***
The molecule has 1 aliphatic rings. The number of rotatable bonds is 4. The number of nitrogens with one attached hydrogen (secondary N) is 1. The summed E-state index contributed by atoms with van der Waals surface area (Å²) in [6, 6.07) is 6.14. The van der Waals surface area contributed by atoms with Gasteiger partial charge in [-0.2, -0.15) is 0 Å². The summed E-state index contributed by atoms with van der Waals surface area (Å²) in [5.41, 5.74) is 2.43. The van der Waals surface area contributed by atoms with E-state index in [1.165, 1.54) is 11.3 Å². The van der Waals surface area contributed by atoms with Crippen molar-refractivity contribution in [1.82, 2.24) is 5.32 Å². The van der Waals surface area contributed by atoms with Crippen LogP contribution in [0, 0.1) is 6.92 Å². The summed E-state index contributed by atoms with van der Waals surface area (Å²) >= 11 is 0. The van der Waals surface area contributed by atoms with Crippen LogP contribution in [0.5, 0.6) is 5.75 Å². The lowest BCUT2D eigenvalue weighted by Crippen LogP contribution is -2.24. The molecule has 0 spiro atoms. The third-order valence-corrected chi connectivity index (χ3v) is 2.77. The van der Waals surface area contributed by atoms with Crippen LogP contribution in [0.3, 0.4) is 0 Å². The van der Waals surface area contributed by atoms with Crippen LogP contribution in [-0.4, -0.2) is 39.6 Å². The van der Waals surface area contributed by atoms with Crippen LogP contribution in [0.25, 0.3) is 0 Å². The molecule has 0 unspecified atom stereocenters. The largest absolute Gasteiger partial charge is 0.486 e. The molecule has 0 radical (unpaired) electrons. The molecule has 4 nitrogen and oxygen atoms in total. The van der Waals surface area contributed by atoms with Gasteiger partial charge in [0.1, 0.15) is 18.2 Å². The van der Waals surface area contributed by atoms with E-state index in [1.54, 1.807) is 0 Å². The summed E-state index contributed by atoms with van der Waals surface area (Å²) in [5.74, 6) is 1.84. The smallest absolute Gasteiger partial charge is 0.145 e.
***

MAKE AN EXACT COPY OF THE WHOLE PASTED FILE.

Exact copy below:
The molecule has 1 aliphatic rings. The number of rotatable bonds is 4. The number of nitrogens with one attached hydrogen (secondary N) is 1. The summed E-state index contributed by atoms with van der Waals surface area (Å²) in [6, 6.07) is 6.14. The van der Waals surface area contributed by atoms with Gasteiger partial charge in [-0.2, -0.15) is 0 Å². The summed E-state index contributed by atoms with van der Waals surface area (Å²) in [5.41, 5.74) is 2.43. The van der Waals surface area contributed by atoms with E-state index in [1.165, 1.54) is 11.3 Å². The van der Waals surface area contributed by atoms with Crippen molar-refractivity contribution in [1.82, 2.24) is 5.32 Å². The van der Waals surface area contributed by atoms with Crippen LogP contribution in [0, 0.1) is 6.92 Å². The summed E-state index contributed by atoms with van der Waals surface area (Å²) >= 11 is 0. The van der Waals surface area contributed by atoms with Crippen LogP contribution in [0.5, 0.6) is 5.75 Å². The lowest BCUT2D eigenvalue weighted by Crippen LogP contribution is -2.24. The molecule has 0 spiro atoms. The third-order valence-corrected chi connectivity index (χ3v) is 2.77. The van der Waals surface area contributed by atoms with Crippen LogP contribution in [0.3, 0.4) is 0 Å². The van der Waals surface area contributed by atoms with Crippen LogP contribution in [-0.4, -0.2) is 39.6 Å². The van der Waals surface area contributed by atoms with Crippen LogP contribution in [0.25, 0.3) is 0 Å². The molecule has 0 unspecified atom stereocenters. The largest absolute Gasteiger partial charge is 0.486 e. The molecule has 0 radical (unpaired) electrons. The molecule has 4 nitrogen and oxygen atoms in total. The van der Waals surface area contributed by atoms with Gasteiger partial charge in [0.1, 0.15) is 18.2 Å². The van der Waals surface area contributed by atoms with E-state index in [1.54, 1.807) is 0 Å². The summed E-state index contributed by atoms with van der Waals surface area (Å²) in [5.74, 6) is 1.84. The smallest absolute Gasteiger partial charge is 0.145 e.